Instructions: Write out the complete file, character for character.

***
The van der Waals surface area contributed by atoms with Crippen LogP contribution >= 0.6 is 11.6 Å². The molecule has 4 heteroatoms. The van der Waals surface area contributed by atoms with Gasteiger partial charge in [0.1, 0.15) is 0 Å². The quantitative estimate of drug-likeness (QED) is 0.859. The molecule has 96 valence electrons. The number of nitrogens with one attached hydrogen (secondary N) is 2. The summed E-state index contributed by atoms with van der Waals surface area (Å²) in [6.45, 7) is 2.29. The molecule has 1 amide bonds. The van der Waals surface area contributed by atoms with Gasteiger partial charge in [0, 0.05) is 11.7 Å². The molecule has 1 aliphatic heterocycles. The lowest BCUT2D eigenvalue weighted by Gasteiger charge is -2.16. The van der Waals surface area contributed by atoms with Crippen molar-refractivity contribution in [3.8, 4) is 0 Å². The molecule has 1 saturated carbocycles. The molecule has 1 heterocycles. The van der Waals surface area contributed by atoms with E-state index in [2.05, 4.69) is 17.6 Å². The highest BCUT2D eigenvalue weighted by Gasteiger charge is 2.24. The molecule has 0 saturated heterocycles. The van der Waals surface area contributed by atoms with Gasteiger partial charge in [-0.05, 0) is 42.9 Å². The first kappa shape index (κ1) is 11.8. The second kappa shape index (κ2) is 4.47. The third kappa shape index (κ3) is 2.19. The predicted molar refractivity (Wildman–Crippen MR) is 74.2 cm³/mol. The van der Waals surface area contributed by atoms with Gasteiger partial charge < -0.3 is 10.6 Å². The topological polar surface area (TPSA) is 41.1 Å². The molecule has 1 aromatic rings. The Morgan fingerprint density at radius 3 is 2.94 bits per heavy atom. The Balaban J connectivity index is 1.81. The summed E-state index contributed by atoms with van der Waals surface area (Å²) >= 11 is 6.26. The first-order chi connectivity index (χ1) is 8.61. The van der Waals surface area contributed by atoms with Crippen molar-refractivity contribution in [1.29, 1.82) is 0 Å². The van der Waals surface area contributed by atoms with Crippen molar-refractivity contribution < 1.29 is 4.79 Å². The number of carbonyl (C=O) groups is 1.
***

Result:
The van der Waals surface area contributed by atoms with Crippen LogP contribution >= 0.6 is 11.6 Å². The molecule has 4 heteroatoms. The van der Waals surface area contributed by atoms with Gasteiger partial charge in [0.1, 0.15) is 0 Å². The quantitative estimate of drug-likeness (QED) is 0.859. The molecule has 96 valence electrons. The number of nitrogens with one attached hydrogen (secondary N) is 2. The summed E-state index contributed by atoms with van der Waals surface area (Å²) in [6.45, 7) is 2.29. The molecule has 1 amide bonds. The van der Waals surface area contributed by atoms with Gasteiger partial charge in [0, 0.05) is 11.7 Å². The molecule has 1 aliphatic heterocycles. The lowest BCUT2D eigenvalue weighted by Gasteiger charge is -2.16. The van der Waals surface area contributed by atoms with Crippen molar-refractivity contribution in [3.8, 4) is 0 Å². The molecule has 1 saturated carbocycles. The molecule has 1 heterocycles. The van der Waals surface area contributed by atoms with E-state index in [2.05, 4.69) is 17.6 Å². The highest BCUT2D eigenvalue weighted by Gasteiger charge is 2.24. The molecule has 0 saturated heterocycles. The van der Waals surface area contributed by atoms with Gasteiger partial charge in [-0.05, 0) is 42.9 Å². The first kappa shape index (κ1) is 11.8. The second kappa shape index (κ2) is 4.47. The third kappa shape index (κ3) is 2.19. The predicted molar refractivity (Wildman–Crippen MR) is 74.2 cm³/mol. The van der Waals surface area contributed by atoms with Gasteiger partial charge < -0.3 is 10.6 Å². The topological polar surface area (TPSA) is 41.1 Å². The molecule has 1 aromatic rings. The Morgan fingerprint density at radius 3 is 2.94 bits per heavy atom. The Balaban J connectivity index is 1.81. The summed E-state index contributed by atoms with van der Waals surface area (Å²) >= 11 is 6.26. The first-order chi connectivity index (χ1) is 8.61. The van der Waals surface area contributed by atoms with Crippen molar-refractivity contribution in [1.29, 1.82) is 0 Å². The van der Waals surface area contributed by atoms with Crippen molar-refractivity contribution < 1.29 is 4.79 Å². The number of carbonyl (C=O) groups is 1.